- Garry J. Wise, Toronto

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Tuesday Legal Headlines

Note: Blogger (the site that hosts this Blog) was down yesterday, and swallowed Monday's Headlines when I tried to post them. The day's big headline, of course: Skilling Sentenced to 24 Years in Prison. As to the rest of yesterday's offerings, they are lost, but not forgottten...

We have separately discussed today's Superior Court decision, finding provisions of Canada's anti-terrorism law unconstitutional.

Today's remaining legal headlines follow:

- Garry J. Wise, Toronto

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Sunday, October 22, 2006

Weekend Legal Report

We have been experimenting with a new format this week. In addition to our usual case updates and reports, we will be posting links to legal headlines and other stories of interest on a regular basis, perhaps daily.

If you have any thoughts about how you'd like to see this done, shoot us a comment.

And now, on to the weekend's legal pickings...

- Garry J. Wise, Toronto

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Friday, October 20, 2006

Friday's Legal Headlines

Lots of interesting items today:

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Thursday's Legal Headlines

Quite a bit today...

- Garry J. Wise, Toronto

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Thursday, October 19, 2006

Wednesday Legal Headlines

The good, the bad, the just too bizarre... Oh, and Yoko too.

-Garry J. Wise, Toronto

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Wednesday, October 18, 2006

Honda and Keays Appeal: Court Rolls Back $500,000 Punitive Damages Award against Honda

An update on Honda and Keays, originally discussed here:

An unprecedented $500,000.00 punitive damages award against Honda in this wrongful dismissal action has been decreased to $100,000 by the Ontario Court of Appeal.

Notwithstanding the reduction in the damages awarded, the case remains extremely important and will be of significant influence in subsequent cases considered by Ontario courts.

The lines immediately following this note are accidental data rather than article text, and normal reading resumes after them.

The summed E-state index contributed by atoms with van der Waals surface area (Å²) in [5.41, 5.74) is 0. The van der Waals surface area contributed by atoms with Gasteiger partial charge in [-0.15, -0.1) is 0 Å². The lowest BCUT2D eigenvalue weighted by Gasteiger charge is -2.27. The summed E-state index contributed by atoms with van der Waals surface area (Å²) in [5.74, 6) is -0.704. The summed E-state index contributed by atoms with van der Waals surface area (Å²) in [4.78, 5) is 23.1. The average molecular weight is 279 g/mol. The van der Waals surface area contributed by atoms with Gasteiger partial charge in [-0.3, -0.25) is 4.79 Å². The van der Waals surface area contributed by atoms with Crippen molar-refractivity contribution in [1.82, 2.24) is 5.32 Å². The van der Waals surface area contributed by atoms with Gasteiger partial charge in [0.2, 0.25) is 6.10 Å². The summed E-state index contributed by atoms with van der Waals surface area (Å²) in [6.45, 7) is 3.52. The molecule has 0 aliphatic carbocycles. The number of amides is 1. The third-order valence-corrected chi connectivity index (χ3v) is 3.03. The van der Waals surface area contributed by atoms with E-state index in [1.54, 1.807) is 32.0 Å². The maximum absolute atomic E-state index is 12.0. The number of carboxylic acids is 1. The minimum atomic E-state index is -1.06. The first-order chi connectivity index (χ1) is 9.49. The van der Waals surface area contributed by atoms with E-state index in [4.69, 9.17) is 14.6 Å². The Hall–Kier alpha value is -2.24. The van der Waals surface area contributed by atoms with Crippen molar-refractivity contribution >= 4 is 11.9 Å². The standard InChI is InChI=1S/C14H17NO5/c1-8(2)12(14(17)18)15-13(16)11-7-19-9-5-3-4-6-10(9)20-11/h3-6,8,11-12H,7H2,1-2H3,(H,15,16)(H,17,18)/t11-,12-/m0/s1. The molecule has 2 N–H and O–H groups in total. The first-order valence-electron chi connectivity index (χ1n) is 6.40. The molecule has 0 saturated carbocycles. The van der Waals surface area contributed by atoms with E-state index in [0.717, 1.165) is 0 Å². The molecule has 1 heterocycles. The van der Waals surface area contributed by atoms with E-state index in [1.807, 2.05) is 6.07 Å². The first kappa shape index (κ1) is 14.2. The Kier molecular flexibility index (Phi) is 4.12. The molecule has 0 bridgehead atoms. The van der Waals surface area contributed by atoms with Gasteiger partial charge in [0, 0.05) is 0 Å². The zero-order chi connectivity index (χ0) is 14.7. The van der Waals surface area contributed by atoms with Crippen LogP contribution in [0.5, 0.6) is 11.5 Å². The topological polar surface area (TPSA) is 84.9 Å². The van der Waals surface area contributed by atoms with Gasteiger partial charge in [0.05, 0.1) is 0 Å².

With this decison, the Ontario Court of Appeal specifically acknowledged the appropriateness of punitive damages awards against employers who discriminate, harass or fail to accommodate disabled employees. The Court also raised the bar as to the amount of punitive damages to be awarded in such cases, and signalled significantly increased exposure for employers found to engage in such misconduct.

Mr. Keays was employed at Honda Canada for 14 years. At trial, the Court found that for the final seven months of his employment, he was subjected to harassment and discrimination by his employer, which had refused to accomodate Mr. Keays' disability due to Chronic Fatigue Syndrome.

At trial, the Ontario Superior Court of Justice held that Mr. Keays had been constructively dismissed, and awarded damages against Honda for wrongful dismissal and for its bad faith in connection with the termination. The trial Court awarded the further sum of $500,000.00 in punitive damages, based on "Honda's outrageous mistreatment of their long term employee."

In reducing the original punitive damages award, the Court of Appeal balanced the legitimate objective of "punishing" the employer against a requirement of proportionality based on the specific facts of the case.

The Ontario Court of Appeal found that $500,000 was not a "rational" punishment for Honda Canada's misconduct, after weighing the length and severity of the harassment and discrimination endured by Mr. Keays, considering the other damages awarded to him, and reviewing the range of punitive damages awards in comparative matters.

The Court, however, did find that punitive damages were mandated in this matter:

...the conduct by [Honda] was planned and deliberate and designed to intimidate and ultimately terminate the employment of a particularly vulnerable employee.
In a 2-1 decision, the Court of Appeal concluded that punitive damages in the amount of $100,000 were appropriate. In a dissenting opinion, Mr. Justice Goudge upheld the original $500,000.00 award.

While perhaps less groundbreaking than the original trial judgment, the Court of Appeal's ruling in favour of Mr. Keays sends a strong message that Ontario courts will now award significant punitive damages against employers who harass, discriminate or fail to accommodate the medical requirements of disabled employees.

Excerpts from the Court of Appeal's decision are below:

The punitive damage award in this case is on the same scale as awards in Whiten [$1 million] and Hill v. Church of Scientology of Toronto, [1995] 2 S.C.R. 1130 [$800,000]. Punitive damage awards in other wrongful dismissal cases have been far more modest even in the face of serious misconduct such as slander of the employee. The awards in such cases have been in the range of 15,000 to $50,000 and, rarely, up to $75,000.